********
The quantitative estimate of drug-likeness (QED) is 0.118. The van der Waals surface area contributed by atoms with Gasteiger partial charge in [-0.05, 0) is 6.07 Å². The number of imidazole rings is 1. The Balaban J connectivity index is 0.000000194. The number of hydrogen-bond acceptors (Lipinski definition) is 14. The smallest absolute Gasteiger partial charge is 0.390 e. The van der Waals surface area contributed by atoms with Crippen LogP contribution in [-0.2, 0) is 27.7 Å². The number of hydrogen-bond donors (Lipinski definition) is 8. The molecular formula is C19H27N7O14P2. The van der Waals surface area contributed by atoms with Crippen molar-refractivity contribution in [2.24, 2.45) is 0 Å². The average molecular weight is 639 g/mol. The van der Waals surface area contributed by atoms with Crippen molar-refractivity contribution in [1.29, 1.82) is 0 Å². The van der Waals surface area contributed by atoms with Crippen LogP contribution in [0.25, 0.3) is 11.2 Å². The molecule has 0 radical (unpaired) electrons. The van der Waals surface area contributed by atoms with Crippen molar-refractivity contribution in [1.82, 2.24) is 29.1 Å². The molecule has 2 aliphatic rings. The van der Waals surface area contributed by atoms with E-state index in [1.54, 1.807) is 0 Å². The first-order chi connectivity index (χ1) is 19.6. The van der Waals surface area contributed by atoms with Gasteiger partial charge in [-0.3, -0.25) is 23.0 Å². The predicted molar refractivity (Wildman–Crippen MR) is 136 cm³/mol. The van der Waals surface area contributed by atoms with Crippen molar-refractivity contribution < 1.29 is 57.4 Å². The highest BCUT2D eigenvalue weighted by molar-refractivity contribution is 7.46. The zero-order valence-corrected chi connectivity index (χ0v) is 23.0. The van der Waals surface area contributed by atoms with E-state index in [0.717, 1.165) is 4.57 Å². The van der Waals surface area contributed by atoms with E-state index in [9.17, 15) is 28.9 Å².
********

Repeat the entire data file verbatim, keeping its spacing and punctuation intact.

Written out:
The quantitative estimate of drug-likeness (QED) is 0.118. The van der Waals surface area contributed by atoms with Gasteiger partial charge in [-0.05, 0) is 6.07 Å². The number of imidazole rings is 1. The Balaban J connectivity index is 0.000000194. The number of hydrogen-bond acceptors (Lipinski definition) is 14. The smallest absolute Gasteiger partial charge is 0.390 e. The van der Waals surface area contributed by atoms with Crippen LogP contribution in [-0.2, 0) is 27.7 Å². The number of hydrogen-bond donors (Lipinski definition) is 8. The molecular formula is C19H27N7O14P2. The van der Waals surface area contributed by atoms with Crippen molar-refractivity contribution in [2.24, 2.45) is 0 Å². The average molecular weight is 639 g/mol. The van der Waals surface area contributed by atoms with Crippen molar-refractivity contribution in [1.29, 1.82) is 0 Å². The van der Waals surface area contributed by atoms with Crippen LogP contribution in [0.25, 0.3) is 11.2 Å². The molecule has 0 radical (unpaired) electrons. The van der Waals surface area contributed by atoms with Crippen molar-refractivity contribution in [1.82, 2.24) is 29.1 Å². The molecule has 2 aliphatic rings. The van der Waals surface area contributed by atoms with E-state index in [1.54, 1.807) is 0 Å². The first-order chi connectivity index (χ1) is 19.6. The van der Waals surface area contributed by atoms with Gasteiger partial charge in [-0.3, -0.25) is 23.0 Å². The predicted molar refractivity (Wildman–Crippen MR) is 136 cm³/mol. The van der Waals surface area contributed by atoms with Crippen molar-refractivity contribution < 1.29 is 57.4 Å². The highest BCUT2D eigenvalue weighted by molar-refractivity contribution is 7.46. The zero-order valence-corrected chi connectivity index (χ0v) is 23.0. The van der Waals surface area contributed by atoms with E-state index in [0.717, 1.165) is 4.57 Å². The van der Waals surface area contributed by atoms with E-state index in [9.17, 15) is 28.9 Å².